By Ezra Black
If you are over the age of 12, chances are you were a fully formed human in your first Facebook photo.
But for those of you born after February 4, 2004, when the social network site was founded, your first appearance on Facebook might have been a prenatal ultrasound image. Such is the nature of the digital immigrant versus digital native divide.
On Jan. 11, Anie Hepher, community librarian, led a discussion on the digital footprints of young children with a group of local parents at the Fernie Heritage Library. The group members all identified as digital immigrants, as opposed to the so-called digital natives, which is the generation of people born after the rise of digital technologies.
“Digital immigrants is what we’re considered,” said Hepher. “Digital natives know the language. They speak the language and it feels really comfortable to them. Digital immigrants on the other hand, you either love the country or you fear the country.”
They discussed ways to manage their kids’ online presence in a world full of smartphones, Facebook ultrasound images and memes (pronounced meems).
“I don’t want her to have full control,” said mother-of-two Terra Beck of her fourteen-year-old daughter.
They discussed their children’s smartphone usage.
“I worry about kids not being able to communicate,” said Beck. “If you can’t have a face-to-face conversation with another human being, that’s a problem.”
They also discussed David After Dentist, a YouTube video featuring a young child’s reaction to anaesthetic after a visit to an oral surgeon. The video stars seven-year-old David DeVore Jr. who was taken to the dentist to have an extra tooth removed. After the surgery, David was feeling the effects of the anaesthesia he was given.
In the car with his father videoing him, he was asking questions such as, “Is this real life?” and, “Is this going to be forever?”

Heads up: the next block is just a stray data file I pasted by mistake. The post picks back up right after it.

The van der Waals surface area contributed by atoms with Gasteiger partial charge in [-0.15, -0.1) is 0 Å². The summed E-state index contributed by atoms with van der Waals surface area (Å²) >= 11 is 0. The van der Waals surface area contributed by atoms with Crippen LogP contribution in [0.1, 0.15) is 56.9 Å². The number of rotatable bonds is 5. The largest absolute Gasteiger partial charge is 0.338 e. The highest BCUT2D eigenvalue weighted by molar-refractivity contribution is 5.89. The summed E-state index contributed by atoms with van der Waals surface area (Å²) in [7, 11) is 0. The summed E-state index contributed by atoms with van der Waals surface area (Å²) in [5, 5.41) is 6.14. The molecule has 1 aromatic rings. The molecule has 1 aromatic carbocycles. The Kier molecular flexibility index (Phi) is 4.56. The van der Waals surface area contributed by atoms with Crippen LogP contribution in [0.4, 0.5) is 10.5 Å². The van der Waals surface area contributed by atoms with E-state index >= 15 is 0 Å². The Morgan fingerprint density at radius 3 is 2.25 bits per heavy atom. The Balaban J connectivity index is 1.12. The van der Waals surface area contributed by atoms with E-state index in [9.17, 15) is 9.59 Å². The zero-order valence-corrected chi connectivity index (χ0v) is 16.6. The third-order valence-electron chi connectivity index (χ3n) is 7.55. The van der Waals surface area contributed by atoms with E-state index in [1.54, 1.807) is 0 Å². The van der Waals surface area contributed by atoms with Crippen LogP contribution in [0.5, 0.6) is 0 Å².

David’s father uploaded the video to YouTube but did not notice there was a privacy option. It became one of the most watched YouTube videos of 2009.
Hepher then shared Common Sense Education’s online safety tips for parents, which recommend thinking long term, sharing smart and safe and listening to your children.
“Someday your preschoolers will grow up,” said one of the tips. “And they might not want documentation of their diaper days hanging out online for their friends to find.”
On Feb. 6, the Fernie Heritage Library in partnership with Columbia Basin Alliance for Literacy and the Vogue Theatre will be showing the acclaimed documentary “Screenagers: Growing up in the Digital Age.”
The sobering 68-minute film explores the effects of excessive screen time on developing minds. Admission is free for the one-time screening. Doors open at 4:45 p.m. and the film starts at 5 p.m.
Hepher said the groups are organizing the screening to begin a conversation on how regular access to smartphones and tablets is affecting children.
“It’s meant to start a discussion in communities on screens,” she said. “And how we, as families and as people involved with kids and teens have conversations about any sort of screen in our lives.”
Physician and filmmaker Delaney Ruston interviewed a string of authors, psychologists and scientists for the film. Her findings reveal how screen time is impacting kids’ development and she offers solutions on how adults can empower children to best navigate the digital world and find balance.
“[Ruston] learned that the average kid spends 6.5 hours a day looking at screens,” the film’s website states. “She wondered about the impact of all this time and about the friction occurring in homes and schools around negotiating screen time—friction she knew all too well.”
Hepher said she hopes local parents, educators and anyone involved with kids and teens will attend the screening.
“I’m really excited about this,” said Hepher. “I think this is a discussion that should happen in every community and I’m really excited that we’re doing it. It’s going to open up some great things about how we communicate and [put in place] some boundaries.”